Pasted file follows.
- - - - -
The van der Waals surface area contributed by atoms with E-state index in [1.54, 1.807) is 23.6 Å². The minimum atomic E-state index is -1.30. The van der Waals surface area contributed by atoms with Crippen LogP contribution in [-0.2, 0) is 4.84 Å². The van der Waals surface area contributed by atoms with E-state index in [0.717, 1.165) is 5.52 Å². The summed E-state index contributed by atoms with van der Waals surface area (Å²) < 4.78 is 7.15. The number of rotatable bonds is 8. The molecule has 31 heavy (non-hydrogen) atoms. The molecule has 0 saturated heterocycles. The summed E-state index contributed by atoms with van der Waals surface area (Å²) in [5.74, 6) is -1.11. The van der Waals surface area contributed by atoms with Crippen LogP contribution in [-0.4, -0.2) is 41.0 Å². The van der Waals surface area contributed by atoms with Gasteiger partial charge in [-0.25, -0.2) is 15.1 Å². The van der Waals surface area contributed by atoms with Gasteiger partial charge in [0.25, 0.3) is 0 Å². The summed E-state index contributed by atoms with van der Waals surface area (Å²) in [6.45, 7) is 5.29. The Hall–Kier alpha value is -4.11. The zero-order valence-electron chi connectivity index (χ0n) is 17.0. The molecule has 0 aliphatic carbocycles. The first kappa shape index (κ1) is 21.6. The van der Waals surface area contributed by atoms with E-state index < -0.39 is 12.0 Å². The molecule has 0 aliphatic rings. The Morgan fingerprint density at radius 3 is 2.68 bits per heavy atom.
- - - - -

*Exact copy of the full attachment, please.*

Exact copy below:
The van der Waals surface area contributed by atoms with E-state index in [1.54, 1.807) is 23.6 Å². The minimum atomic E-state index is -1.30. The van der Waals surface area contributed by atoms with Crippen LogP contribution in [-0.2, 0) is 4.84 Å². The van der Waals surface area contributed by atoms with E-state index in [0.717, 1.165) is 5.52 Å². The summed E-state index contributed by atoms with van der Waals surface area (Å²) < 4.78 is 7.15. The number of rotatable bonds is 8. The molecule has 31 heavy (non-hydrogen) atoms. The molecule has 0 saturated heterocycles. The summed E-state index contributed by atoms with van der Waals surface area (Å²) in [5.74, 6) is -1.11. The van der Waals surface area contributed by atoms with Crippen LogP contribution in [-0.4, -0.2) is 41.0 Å². The van der Waals surface area contributed by atoms with Gasteiger partial charge in [-0.25, -0.2) is 15.1 Å². The van der Waals surface area contributed by atoms with Gasteiger partial charge in [0.25, 0.3) is 0 Å². The summed E-state index contributed by atoms with van der Waals surface area (Å²) in [6.45, 7) is 5.29. The Hall–Kier alpha value is -4.11. The zero-order valence-electron chi connectivity index (χ0n) is 17.0. The molecule has 0 aliphatic carbocycles. The first kappa shape index (κ1) is 21.6. The van der Waals surface area contributed by atoms with E-state index < -0.39 is 12.0 Å². The molecule has 0 aliphatic rings. The Morgan fingerprint density at radius 3 is 2.68 bits per heavy atom.